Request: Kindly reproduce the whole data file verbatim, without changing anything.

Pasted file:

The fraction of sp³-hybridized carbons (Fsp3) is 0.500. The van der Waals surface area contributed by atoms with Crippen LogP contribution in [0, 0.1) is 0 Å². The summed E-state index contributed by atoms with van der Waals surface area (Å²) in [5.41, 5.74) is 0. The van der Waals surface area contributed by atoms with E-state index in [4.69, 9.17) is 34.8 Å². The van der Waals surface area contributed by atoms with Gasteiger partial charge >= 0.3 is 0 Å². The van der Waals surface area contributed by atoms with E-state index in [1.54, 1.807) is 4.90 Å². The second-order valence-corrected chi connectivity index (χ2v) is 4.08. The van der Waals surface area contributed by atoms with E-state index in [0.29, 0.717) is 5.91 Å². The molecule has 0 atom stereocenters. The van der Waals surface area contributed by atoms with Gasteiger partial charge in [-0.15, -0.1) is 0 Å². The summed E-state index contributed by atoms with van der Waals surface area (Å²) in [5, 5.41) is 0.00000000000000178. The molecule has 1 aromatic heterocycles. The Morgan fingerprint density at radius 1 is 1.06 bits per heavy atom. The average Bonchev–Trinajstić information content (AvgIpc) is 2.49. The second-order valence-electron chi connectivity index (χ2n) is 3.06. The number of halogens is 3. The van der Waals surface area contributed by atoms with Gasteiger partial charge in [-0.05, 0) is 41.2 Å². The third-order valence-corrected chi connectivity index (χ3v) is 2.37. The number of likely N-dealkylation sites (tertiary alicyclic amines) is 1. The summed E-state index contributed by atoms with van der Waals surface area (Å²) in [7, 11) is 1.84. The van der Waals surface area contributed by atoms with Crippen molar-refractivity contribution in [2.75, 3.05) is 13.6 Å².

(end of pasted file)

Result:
The fraction of sp³-hybridized carbons (Fsp3) is 0.500. The van der Waals surface area contributed by atoms with Crippen LogP contribution in [0, 0.1) is 0 Å². The summed E-state index contributed by atoms with van der Waals surface area (Å²) in [5.41, 5.74) is 0. The van der Waals surface area contributed by atoms with E-state index in [4.69, 9.17) is 34.8 Å². The van der Waals surface area contributed by atoms with Gasteiger partial charge >= 0.3 is 0 Å². The van der Waals surface area contributed by atoms with E-state index in [1.54, 1.807) is 4.90 Å². The second-order valence-corrected chi connectivity index (χ2v) is 4.08. The van der Waals surface area contributed by atoms with E-state index in [0.29, 0.717) is 5.91 Å². The molecule has 0 atom stereocenters. The van der Waals surface area contributed by atoms with Gasteiger partial charge in [-0.15, -0.1) is 0 Å². The summed E-state index contributed by atoms with van der Waals surface area (Å²) in [5, 5.41) is 0.00000000000000178. The molecule has 1 aromatic heterocycles. The Morgan fingerprint density at radius 1 is 1.06 bits per heavy atom. The average Bonchev–Trinajstić information content (AvgIpc) is 2.49. The second-order valence-electron chi connectivity index (χ2n) is 3.06. The number of halogens is 3. The van der Waals surface area contributed by atoms with Gasteiger partial charge in [-0.05, 0) is 41.2 Å². The third-order valence-corrected chi connectivity index (χ3v) is 2.37. The number of likely N-dealkylation sites (tertiary alicyclic amines) is 1. The summed E-state index contributed by atoms with van der Waals surface area (Å²) in [7, 11) is 1.84. The van der Waals surface area contributed by atoms with Crippen molar-refractivity contribution in [2.75, 3.05) is 13.6 Å².